“There is also to be a cross, with a figure of Christ crucified upon it, either on the altar or near it, where it is clearly visible to the assembled congregation. It is appropriate that such a cross, which calls to mind for the faithful the saving Passion of the Lord, remain near the altar even outside of liturgical celebrations.” (GIRM 308).
In ancient times this was the basic Christian symbol used at the altar. It was used to lead the worshipping community into their gathering place it was placed in a prominent place for the rest of the ritual action. So it has remained, it is the primordial element shaping the community – think of the veneration paid to the newly unveiled cross at the Solemn Celebration of the Lord’s Passion on Good Friday. We make its sign every time we pray.
To be a crucifer you need one thing – muscles – it is a heavy and awkward object to carry, especially when you are exiting or entering the sacristy. Assuming that you have made it to the church porch without demolishing something, decapitating a fellow altar server or denting Father Paul’s car take up your position just inside the glass doors and wait for Mass to begin. Stand to one side so that people can still come in. If incense is not used it will be your job, along with the acolytes, to lead the entrance procession:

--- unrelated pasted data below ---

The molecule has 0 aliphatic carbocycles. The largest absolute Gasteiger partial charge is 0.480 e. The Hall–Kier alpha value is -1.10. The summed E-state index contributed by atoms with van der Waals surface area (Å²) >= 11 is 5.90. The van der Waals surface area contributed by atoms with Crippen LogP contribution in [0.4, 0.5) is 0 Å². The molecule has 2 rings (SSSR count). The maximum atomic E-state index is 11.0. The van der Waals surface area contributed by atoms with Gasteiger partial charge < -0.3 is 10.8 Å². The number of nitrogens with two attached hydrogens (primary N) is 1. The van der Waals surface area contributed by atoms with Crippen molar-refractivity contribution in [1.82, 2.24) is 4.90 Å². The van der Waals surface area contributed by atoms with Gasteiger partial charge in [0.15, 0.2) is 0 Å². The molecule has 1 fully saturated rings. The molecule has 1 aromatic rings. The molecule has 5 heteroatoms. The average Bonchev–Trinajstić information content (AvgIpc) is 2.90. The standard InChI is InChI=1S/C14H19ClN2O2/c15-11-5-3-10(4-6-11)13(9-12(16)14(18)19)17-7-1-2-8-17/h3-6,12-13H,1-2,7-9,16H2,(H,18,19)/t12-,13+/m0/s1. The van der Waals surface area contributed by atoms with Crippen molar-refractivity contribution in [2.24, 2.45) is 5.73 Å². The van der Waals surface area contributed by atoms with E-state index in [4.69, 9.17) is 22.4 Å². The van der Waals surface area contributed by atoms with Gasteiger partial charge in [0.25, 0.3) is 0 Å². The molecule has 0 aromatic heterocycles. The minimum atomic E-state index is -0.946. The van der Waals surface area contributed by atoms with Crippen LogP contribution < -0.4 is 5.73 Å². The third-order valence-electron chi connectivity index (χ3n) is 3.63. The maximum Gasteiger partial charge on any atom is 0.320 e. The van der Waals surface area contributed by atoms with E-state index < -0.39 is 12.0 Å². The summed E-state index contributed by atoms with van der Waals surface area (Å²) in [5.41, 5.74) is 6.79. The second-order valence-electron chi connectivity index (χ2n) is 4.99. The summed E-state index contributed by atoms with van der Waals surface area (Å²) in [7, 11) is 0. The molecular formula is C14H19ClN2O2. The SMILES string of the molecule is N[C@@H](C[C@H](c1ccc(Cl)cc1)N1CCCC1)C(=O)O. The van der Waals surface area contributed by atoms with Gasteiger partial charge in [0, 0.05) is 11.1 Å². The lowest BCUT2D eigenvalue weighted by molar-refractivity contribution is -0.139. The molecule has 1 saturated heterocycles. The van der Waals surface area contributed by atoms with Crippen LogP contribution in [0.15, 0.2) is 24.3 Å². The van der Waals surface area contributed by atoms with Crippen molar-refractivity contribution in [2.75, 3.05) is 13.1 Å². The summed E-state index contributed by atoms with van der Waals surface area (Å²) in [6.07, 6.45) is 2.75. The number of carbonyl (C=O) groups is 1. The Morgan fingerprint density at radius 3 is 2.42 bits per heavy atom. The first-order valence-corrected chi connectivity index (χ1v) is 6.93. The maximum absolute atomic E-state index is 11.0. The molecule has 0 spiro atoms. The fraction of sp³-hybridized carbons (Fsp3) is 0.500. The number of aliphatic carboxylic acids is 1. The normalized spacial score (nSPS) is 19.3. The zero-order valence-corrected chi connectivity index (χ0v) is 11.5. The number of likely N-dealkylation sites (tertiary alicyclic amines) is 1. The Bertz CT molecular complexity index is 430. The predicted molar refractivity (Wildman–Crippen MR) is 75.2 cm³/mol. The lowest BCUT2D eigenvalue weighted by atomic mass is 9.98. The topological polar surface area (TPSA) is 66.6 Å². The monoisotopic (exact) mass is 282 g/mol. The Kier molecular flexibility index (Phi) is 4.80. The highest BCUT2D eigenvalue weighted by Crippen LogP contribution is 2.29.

“The cross bearer carries the cross so that the figure of the crucifix always faces forward. The cross should be held firmly, reasonably high. The staff should be held away from the body. The lower part of the staff is held by the left hand; the upper part by the right hand, preferably at eye level. The cross bearer places the cross in its bracket or stand and never leave it leaning against a wall.” (Elliott CMRR 166).
On a signal from the MC form up into the procession. If incense is being used you will have the thurifer with the boat bearer on his/her left immediately in front of you, an acolyte on either shoulder and Deacon Michael with the Book of the Gospels immediately behind you. If you are leading the procession remember that everyone else will take their pace from you. Try to keep it constant and moderate. When you reach the sanctuary steps, bow to the altar and place the cross in its stand angled so that the figure faces the first pillar on the font side of the nave (between the twelfth and thirteenth Stations of the Cross). Do not try to genuflect when you are carrying the cross.
At the end of Mass, after Deacon Michael has said the dismissal (“Go in the peace of Christ” or similar) wait until Father Paul moves from the chair. Pick up the cross and with the figure still facing forwards, descend into the church accompanied by the acolytes. Turn to face the altar and wait for the rest of the sanctuary party to join you. How far back into the church you go will depend on the number of altar servers, clergy etc. Usually about two pews back is sufficient. When everyone has lined up, bowed to the altar and genuflected to the tabernacle turn and lead the procession out at a reasonable pace – and – remember to lower the cross as you go through the entrance of the church!